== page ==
by: Mr Robot
|Christmas in a bowl|
I don't know about you, but get l sick of quick & simple easy-peasy ideas for using up leftovers, usually around late October. But don't worry - this isn't one of those. Ramen isn't quick and, if not necessarily difficult, you should be careful. Or at least, full of care.
The first and hardest part for this is, don't eat all the goose. Obvious but trust me it's easier said than done. With incredible willpower we also managed to reserve a couple of pigs in blankets. I know. After depriving Mrs Robot so dreadfully, I really had to make this work.
The well-scavenged carcass goes in a massive pot with some stock veg, along with a tub of homemade chicken stock and a guinea-fowl carcass I happened to have kicking around. You may consider those optional.
A small handful of peppercorns, a bayleaf and the half-orange I'd shoved up Goosey for roasting also went in, along with about 6-8 pints of water, and it all boiled hard for around 6 hours, scum-skimmed occasionally. Then it was strained and left to cool overnight.
Normally you'd never remove fat from a ramen broth but goose fat is so very oleaginous I didn't want to risk the final broth being overly greasy. So I removed about half the fat and kept it back in case I needed to restore some later. As it turned out I didn't, so that's gone in the fridge for future roasties.
From there I reduced it to about 3 pints in volume, which was the point it hit the richness and intensity I was looking for. I've learned to beware over-reducing so it's always a matter of tasting and judgment now, rather than target volume.
Once reduced I seasoned with a sachet of dashi powder, about 1/2 teaspoon of white pepper, a good couple of teaspoons of salt and, because it felt it needed something, a splash of mirin. I considered a dollop of miso too but in the end opted against - I know I have a tendency to overdo it, so held back. But it was a close thing.
Goose & Pigs
The reserved breast meat and pigs in blankets were sliced about 5mm thick. Half went into the broth for 10 minutes before serving to warm through, the other half fried in a little goose fat. I did that in the hopes of textural interest but frankly we couldn't tell the difference, so that's just washing up for nothing. Some spare goose skin crisped up in the pan and sprinkled on at the end worked a treat though.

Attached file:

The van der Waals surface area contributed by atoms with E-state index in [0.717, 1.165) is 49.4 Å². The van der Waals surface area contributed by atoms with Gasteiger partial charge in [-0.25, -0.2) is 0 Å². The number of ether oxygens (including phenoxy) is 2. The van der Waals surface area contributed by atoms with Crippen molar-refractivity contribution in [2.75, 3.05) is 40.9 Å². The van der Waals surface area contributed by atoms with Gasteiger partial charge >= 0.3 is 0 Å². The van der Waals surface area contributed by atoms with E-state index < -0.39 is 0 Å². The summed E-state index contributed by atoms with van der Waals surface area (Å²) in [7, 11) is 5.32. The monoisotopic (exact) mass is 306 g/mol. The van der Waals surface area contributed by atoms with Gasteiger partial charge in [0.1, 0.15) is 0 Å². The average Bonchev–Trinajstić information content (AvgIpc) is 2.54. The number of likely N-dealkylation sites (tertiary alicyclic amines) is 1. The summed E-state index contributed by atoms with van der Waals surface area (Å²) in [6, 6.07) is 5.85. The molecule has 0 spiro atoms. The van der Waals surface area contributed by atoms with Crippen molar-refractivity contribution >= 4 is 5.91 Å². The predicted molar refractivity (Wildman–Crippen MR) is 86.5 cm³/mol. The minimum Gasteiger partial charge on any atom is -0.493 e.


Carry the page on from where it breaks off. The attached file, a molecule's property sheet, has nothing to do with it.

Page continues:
Because a ramen needs some cabbage and Christmas demands it be red. I'd considered pickling but then had a better idea (see below) so simply shredded and braised it gently.
Oh yeah. Sprouts separated into individual leaves which then sat in a mix of rice wine vinegar, mirin and salt for about 30 minutes brought a very welcome freshness and acidity to what is, after all, an absurdly rich bowl. Honestly I was surprised how well these worked.
Now, we had a bit of an argument about the egg. My idea, nay my vision, was to take festivity to a new level with a Mulled Egg - steeped in red wine vinegar, cinnamon, cloves etc overnight - but Mrs Robot put her foot down like a steam hammer.
In the end we went with salted duck egg which was great but not, you know, my vision.
So that was all assembled over noodles and scattered with a few sesame seeds.
Things I thought of adding but didn't
I'd have loved to incorporate spuds but really couldn't think how to make it work so in the end had to leave them out. Parsnips, on the other hand, could make a great garnish as tiny crispy shavings.
Cranberry seemed an obvious candidate for garnish but Mrs R gets cross about it. I briefly considered a dollop of apple sauce too but since we hadn't had it with the Xmas dinner it didn't feel right.
I wish I'd done more sprouts because they were delicious and they went all too quickly. But if you've never tried it, separating sprout leaves is what's officially known as A Right Pain In The Arse. It could've done with more acidity though, so some fresh apple matchsticks might have made a nice alternative, or possibly a shaving of orange zest at the last minute. To be really swank, a few chunks of blowtorched orange segments would be cool.
My guide in all things ramen is Tim Anderson's Nanban and I thought long and hard about adapting his spicy miso butter to a spicy miso goose fat but ultimately felt I was already skirting the Fatty Event Horizon and as it turned out, I think that was the right choice.
The end result was everything I'd hoped: a lovely bowl of ramen feels perfect for those chilly, grey in-between days. It's deep and intense, but gentle and comforting. Bringing the Christmas flavours in felt very satisfying and, of course, was kind of fun. In fact I'm already plotting next year's Baked Ham Ramen.
|Merry Christmas peoples|
All images (c) PP Gettins